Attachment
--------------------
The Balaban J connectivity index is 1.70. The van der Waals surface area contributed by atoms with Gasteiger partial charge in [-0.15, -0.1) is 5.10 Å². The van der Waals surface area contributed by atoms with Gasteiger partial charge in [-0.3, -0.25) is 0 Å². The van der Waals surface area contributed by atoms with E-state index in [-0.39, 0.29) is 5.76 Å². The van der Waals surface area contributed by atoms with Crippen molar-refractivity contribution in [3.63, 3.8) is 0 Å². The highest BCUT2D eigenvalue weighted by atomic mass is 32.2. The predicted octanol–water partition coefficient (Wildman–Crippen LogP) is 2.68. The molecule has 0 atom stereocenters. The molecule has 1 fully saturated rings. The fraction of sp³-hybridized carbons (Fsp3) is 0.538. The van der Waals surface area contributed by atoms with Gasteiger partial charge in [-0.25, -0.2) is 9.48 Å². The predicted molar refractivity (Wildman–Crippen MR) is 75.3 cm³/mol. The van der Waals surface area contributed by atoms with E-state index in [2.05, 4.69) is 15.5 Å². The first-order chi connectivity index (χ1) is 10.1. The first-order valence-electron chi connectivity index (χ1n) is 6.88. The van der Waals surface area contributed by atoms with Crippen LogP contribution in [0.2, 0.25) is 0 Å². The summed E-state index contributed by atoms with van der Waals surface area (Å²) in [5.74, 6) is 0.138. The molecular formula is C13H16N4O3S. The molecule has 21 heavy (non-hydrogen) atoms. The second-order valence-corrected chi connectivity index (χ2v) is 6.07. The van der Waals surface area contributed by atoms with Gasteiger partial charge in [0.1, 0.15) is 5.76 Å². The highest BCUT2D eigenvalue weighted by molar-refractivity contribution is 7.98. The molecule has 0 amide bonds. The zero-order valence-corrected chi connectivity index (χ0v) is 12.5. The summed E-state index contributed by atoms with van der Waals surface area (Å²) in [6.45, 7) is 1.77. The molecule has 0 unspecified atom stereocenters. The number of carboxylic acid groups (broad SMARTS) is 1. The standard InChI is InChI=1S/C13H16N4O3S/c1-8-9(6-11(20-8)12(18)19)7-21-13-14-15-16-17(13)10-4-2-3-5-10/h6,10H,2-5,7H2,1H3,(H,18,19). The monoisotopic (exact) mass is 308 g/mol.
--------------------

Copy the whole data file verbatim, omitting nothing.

The Balaban J connectivity index is 1.70. The van der Waals surface area contributed by atoms with Gasteiger partial charge in [-0.15, -0.1) is 5.10 Å². The van der Waals surface area contributed by atoms with Gasteiger partial charge in [-0.3, -0.25) is 0 Å². The van der Waals surface area contributed by atoms with E-state index in [-0.39, 0.29) is 5.76 Å². The van der Waals surface area contributed by atoms with Crippen molar-refractivity contribution in [3.63, 3.8) is 0 Å². The highest BCUT2D eigenvalue weighted by atomic mass is 32.2. The predicted octanol–water partition coefficient (Wildman–Crippen LogP) is 2.68. The molecule has 0 atom stereocenters. The molecule has 1 fully saturated rings. The fraction of sp³-hybridized carbons (Fsp3) is 0.538. The van der Waals surface area contributed by atoms with Gasteiger partial charge in [-0.25, -0.2) is 9.48 Å². The predicted molar refractivity (Wildman–Crippen MR) is 75.3 cm³/mol. The van der Waals surface area contributed by atoms with E-state index in [2.05, 4.69) is 15.5 Å². The first-order chi connectivity index (χ1) is 10.1. The first-order valence-electron chi connectivity index (χ1n) is 6.88. The van der Waals surface area contributed by atoms with Crippen LogP contribution in [0.2, 0.25) is 0 Å². The summed E-state index contributed by atoms with van der Waals surface area (Å²) in [5.74, 6) is 0.138. The molecular formula is C13H16N4O3S. The molecule has 21 heavy (non-hydrogen) atoms. The second-order valence-corrected chi connectivity index (χ2v) is 6.07. The van der Waals surface area contributed by atoms with Gasteiger partial charge in [0.1, 0.15) is 5.76 Å². The highest BCUT2D eigenvalue weighted by molar-refractivity contribution is 7.98. The molecule has 0 amide bonds. The zero-order valence-corrected chi connectivity index (χ0v) is 12.5. The summed E-state index contributed by atoms with van der Waals surface area (Å²) in [6.45, 7) is 1.77. The molecule has 0 unspecified atom stereocenters. The number of carboxylic acid groups (broad SMARTS) is 1. The standard InChI is InChI=1S/C13H16N4O3S/c1-8-9(6-11(20-8)12(18)19)7-21-13-14-15-16-17(13)10-4-2-3-5-10/h6,10H,2-5,7H2,1H3,(H,18,19). The monoisotopic (exact) mass is 308 g/mol.